Yes, you can plant garlic from the grocery store.  However, there are a couple of warnings to keep in mind when doing this.

First of all, garlic from the grocery store may take longer to sprout.  This is because it is treated to prevent sprouting to improve shelf life.  To avoid this, buy garlic from a farmer’s market.

A more serious problem is the threat of disease.  Garlic from the grocery store may carry disease, which can then be transferred into your garden to infect your other garlic plants.

Select the bulbs and cloves

  1. On planting day, inspect your bulbs. Choose the largest bulbs with clean, wrinkle-free wrappers.
  2. Carefully break apart the bulbs, leaving as much of the wrappers intact around the cloves as possible (it’s okay to discard loose pieces).
  3. Inspect the cloves and choose the largest among them. If a bulb includes small, slivery cloves, save those for cooking. Cloves should be firm and clean. If there are any signs of rot, discard the clove.
  4. If you’re growing multiple varieties, as I do, make sure you keep the cloves separated and labeled: It can be very difficult, if not impossible, to tell varieties apart by their wrapped cloves. As I break the bulbs apart, I place each variety’s cloves in a small storage container, labeled with masking tape.

How to Plant Garlic in Spring

You can find garlic bulbs for spring planting at your local garden centers or order online. My farm store usually has garlic seeds in spring along with the onion sets and seed potatoes.

If you discover your storage garlic is beginning to sprout, go ahead and plant it and enjoy the mild garlicky flavor of young, green garlic.

1. Prepare your garden bed: Select a gardening area that receives 6-8 hours of sunlight per day. Wait until the soil has thawed and drained. To test, form a handful of soil into a ball, and then tap it with your fingers. If it crumbles apart easily, it’s time to plant. If it holds firm, wait a while longer for the soil to dry out more. Remove weeds, add some finished compost, and fertilize with an organic fertilizer.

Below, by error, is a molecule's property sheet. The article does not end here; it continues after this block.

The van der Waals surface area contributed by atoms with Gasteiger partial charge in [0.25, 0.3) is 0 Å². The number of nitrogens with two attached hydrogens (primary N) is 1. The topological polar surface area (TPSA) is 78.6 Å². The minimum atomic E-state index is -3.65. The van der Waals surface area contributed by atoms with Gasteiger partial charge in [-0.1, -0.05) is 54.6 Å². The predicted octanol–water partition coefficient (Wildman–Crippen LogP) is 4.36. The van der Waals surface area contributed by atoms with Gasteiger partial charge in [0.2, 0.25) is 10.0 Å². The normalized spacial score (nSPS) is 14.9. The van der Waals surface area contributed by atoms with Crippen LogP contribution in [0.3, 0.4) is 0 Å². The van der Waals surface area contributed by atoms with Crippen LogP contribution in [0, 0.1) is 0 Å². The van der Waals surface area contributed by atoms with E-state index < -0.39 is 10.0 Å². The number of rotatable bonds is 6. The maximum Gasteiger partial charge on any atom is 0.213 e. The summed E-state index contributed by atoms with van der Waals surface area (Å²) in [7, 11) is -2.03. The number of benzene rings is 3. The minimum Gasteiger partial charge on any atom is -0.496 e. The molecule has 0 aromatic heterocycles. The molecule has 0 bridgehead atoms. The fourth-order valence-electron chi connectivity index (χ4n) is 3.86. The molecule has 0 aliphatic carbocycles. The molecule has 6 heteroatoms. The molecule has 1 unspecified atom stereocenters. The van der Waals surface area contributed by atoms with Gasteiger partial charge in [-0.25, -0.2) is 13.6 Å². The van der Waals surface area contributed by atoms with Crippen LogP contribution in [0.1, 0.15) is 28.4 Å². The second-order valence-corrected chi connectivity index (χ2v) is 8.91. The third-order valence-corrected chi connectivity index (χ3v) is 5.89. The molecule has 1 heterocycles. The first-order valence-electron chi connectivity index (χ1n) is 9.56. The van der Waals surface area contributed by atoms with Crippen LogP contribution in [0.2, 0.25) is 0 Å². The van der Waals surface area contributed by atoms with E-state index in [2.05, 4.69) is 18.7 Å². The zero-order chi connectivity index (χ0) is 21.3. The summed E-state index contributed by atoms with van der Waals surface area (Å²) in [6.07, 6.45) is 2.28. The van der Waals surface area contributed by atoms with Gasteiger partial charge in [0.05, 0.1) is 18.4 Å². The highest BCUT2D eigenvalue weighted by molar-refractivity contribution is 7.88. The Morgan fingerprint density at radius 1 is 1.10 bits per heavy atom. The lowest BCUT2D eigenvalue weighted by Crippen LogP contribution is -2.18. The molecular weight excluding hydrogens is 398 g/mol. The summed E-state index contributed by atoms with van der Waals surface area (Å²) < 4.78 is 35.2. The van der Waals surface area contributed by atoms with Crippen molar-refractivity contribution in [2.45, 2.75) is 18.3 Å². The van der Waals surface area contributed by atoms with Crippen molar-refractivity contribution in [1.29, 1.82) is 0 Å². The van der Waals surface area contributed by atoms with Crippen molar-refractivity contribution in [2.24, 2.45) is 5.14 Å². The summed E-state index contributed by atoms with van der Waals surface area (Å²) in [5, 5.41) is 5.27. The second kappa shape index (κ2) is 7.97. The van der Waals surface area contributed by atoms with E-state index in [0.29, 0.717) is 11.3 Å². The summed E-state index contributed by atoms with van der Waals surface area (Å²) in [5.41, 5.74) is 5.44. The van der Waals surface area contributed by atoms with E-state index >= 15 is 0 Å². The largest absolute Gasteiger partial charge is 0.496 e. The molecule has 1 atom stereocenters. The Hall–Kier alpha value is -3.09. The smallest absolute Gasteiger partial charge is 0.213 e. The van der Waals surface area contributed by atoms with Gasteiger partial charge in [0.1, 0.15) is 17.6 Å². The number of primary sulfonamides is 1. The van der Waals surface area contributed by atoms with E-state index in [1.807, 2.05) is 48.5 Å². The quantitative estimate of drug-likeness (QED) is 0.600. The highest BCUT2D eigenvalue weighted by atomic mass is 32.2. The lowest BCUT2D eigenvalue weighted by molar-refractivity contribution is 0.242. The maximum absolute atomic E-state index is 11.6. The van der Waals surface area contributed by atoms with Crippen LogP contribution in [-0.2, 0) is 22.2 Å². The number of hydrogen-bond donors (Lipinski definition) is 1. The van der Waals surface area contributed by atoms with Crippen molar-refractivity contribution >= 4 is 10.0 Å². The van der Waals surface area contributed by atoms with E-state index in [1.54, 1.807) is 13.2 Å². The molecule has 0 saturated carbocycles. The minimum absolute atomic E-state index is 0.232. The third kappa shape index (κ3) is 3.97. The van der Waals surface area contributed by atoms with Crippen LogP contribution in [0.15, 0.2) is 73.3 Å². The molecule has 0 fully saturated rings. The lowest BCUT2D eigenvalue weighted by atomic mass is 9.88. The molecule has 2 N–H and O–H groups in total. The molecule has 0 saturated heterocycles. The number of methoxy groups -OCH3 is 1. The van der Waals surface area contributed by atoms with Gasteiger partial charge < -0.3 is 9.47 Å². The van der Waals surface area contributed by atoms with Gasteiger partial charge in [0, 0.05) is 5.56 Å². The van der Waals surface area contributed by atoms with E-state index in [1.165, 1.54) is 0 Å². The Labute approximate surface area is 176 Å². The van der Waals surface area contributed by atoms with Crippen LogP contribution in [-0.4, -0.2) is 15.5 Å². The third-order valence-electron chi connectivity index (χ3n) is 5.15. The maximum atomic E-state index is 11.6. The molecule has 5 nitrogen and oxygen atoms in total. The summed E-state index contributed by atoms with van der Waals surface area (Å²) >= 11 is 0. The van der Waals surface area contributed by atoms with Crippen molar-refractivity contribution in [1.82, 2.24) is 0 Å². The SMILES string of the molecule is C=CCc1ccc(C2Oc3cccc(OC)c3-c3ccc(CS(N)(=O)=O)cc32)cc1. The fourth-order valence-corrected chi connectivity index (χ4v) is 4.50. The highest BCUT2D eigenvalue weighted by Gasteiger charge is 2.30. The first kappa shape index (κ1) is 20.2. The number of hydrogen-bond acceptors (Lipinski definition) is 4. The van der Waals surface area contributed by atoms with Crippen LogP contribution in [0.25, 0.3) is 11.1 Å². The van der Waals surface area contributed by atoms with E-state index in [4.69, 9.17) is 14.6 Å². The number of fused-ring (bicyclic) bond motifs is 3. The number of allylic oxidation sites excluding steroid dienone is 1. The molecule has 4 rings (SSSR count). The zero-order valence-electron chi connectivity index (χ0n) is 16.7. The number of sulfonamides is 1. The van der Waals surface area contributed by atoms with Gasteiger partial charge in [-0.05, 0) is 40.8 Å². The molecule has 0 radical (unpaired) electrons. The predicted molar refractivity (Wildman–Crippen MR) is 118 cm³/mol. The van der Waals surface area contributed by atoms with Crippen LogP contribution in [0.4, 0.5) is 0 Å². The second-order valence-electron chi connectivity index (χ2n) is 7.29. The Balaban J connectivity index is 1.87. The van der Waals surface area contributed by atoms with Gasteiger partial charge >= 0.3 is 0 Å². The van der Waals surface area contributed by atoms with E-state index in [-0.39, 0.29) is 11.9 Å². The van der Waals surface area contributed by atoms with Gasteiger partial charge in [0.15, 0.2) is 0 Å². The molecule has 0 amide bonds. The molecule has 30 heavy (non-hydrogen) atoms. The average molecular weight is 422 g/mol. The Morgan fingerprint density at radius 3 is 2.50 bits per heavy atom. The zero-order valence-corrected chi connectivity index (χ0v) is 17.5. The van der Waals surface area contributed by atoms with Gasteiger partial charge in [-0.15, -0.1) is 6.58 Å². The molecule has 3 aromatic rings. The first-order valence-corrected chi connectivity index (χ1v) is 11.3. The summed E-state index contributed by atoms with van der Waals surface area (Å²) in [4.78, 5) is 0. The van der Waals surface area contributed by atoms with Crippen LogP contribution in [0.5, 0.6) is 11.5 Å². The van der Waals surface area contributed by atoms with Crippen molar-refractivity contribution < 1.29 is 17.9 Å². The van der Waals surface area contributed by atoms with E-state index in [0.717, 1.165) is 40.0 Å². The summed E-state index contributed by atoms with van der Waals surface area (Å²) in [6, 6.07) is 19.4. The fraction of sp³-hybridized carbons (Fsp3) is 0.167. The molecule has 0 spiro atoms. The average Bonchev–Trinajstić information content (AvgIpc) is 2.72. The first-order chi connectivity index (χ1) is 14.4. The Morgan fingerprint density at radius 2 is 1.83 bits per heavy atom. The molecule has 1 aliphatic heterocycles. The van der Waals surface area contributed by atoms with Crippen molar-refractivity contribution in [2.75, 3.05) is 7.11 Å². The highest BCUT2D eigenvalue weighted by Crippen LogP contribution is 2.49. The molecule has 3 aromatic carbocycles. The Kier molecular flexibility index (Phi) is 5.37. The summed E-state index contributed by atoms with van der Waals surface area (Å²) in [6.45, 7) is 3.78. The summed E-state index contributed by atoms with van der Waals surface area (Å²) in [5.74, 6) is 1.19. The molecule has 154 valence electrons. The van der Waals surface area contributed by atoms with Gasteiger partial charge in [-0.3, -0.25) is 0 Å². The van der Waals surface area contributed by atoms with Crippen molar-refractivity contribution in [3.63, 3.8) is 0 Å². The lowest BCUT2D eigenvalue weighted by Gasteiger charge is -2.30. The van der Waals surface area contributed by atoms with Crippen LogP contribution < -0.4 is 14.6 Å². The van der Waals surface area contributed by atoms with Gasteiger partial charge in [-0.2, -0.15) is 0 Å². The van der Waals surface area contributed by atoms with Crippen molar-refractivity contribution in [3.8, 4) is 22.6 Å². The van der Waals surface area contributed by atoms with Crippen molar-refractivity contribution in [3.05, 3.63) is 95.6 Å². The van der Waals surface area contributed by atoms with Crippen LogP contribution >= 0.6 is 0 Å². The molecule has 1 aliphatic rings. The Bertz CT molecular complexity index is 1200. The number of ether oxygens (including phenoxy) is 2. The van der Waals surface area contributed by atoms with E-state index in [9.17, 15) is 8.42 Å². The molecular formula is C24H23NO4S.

2. Plot out your planting holes: Since the bulbs are expected to be small, you can plant them closer together. Plot out spring garlic planting holes about 2-4 inches apart, and about 2-inches deep.

3. Separate the cloves right before planting: Sepa

3. Separate the cloves right before planting: Separate the cloves from the bulb. Use the largest and healthiest looking cloves for planting. Save the smaller and damaged cloves for cooking.

4. Plant the garlic cloves: Place the cloves in your prepare holes with the flat, root side facing down and the pointed end facing up. Cover, firm the soil, and water well.

5. Add mulch to your garlic bed: Cover the garlic

5. Add mulch to your garlic bed: Cover the garlic bed with a 2-3 inch layer of organic mulch, such as straw or shredded leaves. This will help keep weeds down.

Green garlic can be harvested at any stage once it develops shoots. All parts are edible. Enjoy the shoots in salads, as a pizza topping, or sprinkled on your morning eggs.

Green or immature garlic bulbs will not hold up in storage. Harvest what you need for meals and freeze extras for later. The longer you leave the garlic in the ground, the more advanced the bulb will be. Garlic is finished growing when the outer leaves of the plant begin to die.

No garden? No problem. You can grow green garlic in containers. Just fill your pot with soil and push the cloves in about 2-4 inches apart and 1 inch deep.

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How To Harvest Garlic